If you and your spouse are struggling with debt, you have the option of filing individual or joint bankruptcy petitions. While many couples opt to file jointly, especially when they hold joint accounts or cosigned on debts for one another, doing so has pros and cons that need to be taken into account before reaching a decision.
Pros of Joint Bankruptcy
The advantages of filing for bankruptcy with your spouse are outlined below.
- When you file together, it clears most debts for both of you. Most married couples are joint cardholders or have both spouse’s names on mortgages, car loans, lines of credit, and other debts. A joint petition will prevent creditors from pursuing the non-filing spouse for repayment (which can happen unless you file for Chapter 13 and protect them with the co-debtor stay).
- If you have two incomes, filing as a couple makes it easier to qualify for Chapter 13, which eliminates the worry over non-exempt assets being seized. With Chapter 13, you repay some or all of your debts over a three-to-five-year period.
- The process is more efficient because you complete a single petition and can attend all mandatory sessions like the meeting of creditors together.
- A joint bankruptcy petition is less expensive because you’re only paying for one case filing instead of two.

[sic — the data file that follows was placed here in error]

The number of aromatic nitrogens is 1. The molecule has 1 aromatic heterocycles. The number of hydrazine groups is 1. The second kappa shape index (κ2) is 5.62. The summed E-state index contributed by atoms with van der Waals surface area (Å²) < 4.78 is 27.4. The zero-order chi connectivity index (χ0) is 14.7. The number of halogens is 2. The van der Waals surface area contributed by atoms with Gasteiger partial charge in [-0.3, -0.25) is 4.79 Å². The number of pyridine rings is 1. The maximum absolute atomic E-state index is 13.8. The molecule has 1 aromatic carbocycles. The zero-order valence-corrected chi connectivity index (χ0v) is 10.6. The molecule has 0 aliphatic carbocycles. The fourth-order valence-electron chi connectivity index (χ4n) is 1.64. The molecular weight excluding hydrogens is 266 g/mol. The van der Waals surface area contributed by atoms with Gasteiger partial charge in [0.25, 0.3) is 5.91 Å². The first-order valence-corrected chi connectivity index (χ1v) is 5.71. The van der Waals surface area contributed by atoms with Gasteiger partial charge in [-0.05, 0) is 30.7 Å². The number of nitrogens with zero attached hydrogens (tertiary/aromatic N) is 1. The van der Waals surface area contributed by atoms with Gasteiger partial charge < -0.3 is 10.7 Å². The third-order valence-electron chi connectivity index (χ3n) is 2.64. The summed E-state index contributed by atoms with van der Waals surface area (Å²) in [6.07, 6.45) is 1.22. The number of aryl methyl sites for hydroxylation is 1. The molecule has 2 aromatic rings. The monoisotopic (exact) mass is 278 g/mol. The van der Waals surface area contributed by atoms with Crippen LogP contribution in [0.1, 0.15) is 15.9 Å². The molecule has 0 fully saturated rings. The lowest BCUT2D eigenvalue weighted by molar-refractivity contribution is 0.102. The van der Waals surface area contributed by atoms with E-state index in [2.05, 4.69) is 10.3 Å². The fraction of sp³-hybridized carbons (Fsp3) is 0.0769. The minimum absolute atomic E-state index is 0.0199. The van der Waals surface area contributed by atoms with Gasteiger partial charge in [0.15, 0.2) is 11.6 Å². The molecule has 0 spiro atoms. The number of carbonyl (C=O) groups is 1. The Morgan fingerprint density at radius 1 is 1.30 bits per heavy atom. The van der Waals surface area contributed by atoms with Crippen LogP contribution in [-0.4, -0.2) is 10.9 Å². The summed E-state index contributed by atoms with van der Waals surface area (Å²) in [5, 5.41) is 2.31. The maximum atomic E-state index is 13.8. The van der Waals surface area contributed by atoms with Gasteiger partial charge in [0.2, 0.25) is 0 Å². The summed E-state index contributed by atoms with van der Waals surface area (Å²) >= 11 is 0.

Cons of Joint Bankruptcy
Joint bankruptcy also has its disadvantages. For example:
- If one of you has already filed for bankruptcy in the past few years, it can cause a problem because U.S. bankruptcy law requires you to wait before filing again. How long you have to wait depends on whether the previous bankruptcy was Chapter 7 or Chapter 13, whether you received a discharge, and what chapter you intend to file now.
- Not all states permit married couples to double their exemptions in a joint bankruptcy. In Oklahoma, you can protect more property in this manner, but in California, you can’t (with few exceptions). Some states, like Louisiana, don’t allow a double homestead exemption. Depending on where you live, filing individual petitions could allow you to protect more property.
Contact an Oklahoma Bankruptcy Attorney
If you and your spouse are thinking about filing for joint bankruptcy, your next step should be meeting with a bankruptcy attorney who can explain the advantages and disadvantages of this decision in your case. At the Law Offices of B. David Sisson, we will review your debt situation and financial circumstances before recommending a course of action that gives you the debt relief you need while reducing the risk of property loss. For more information, please contact us.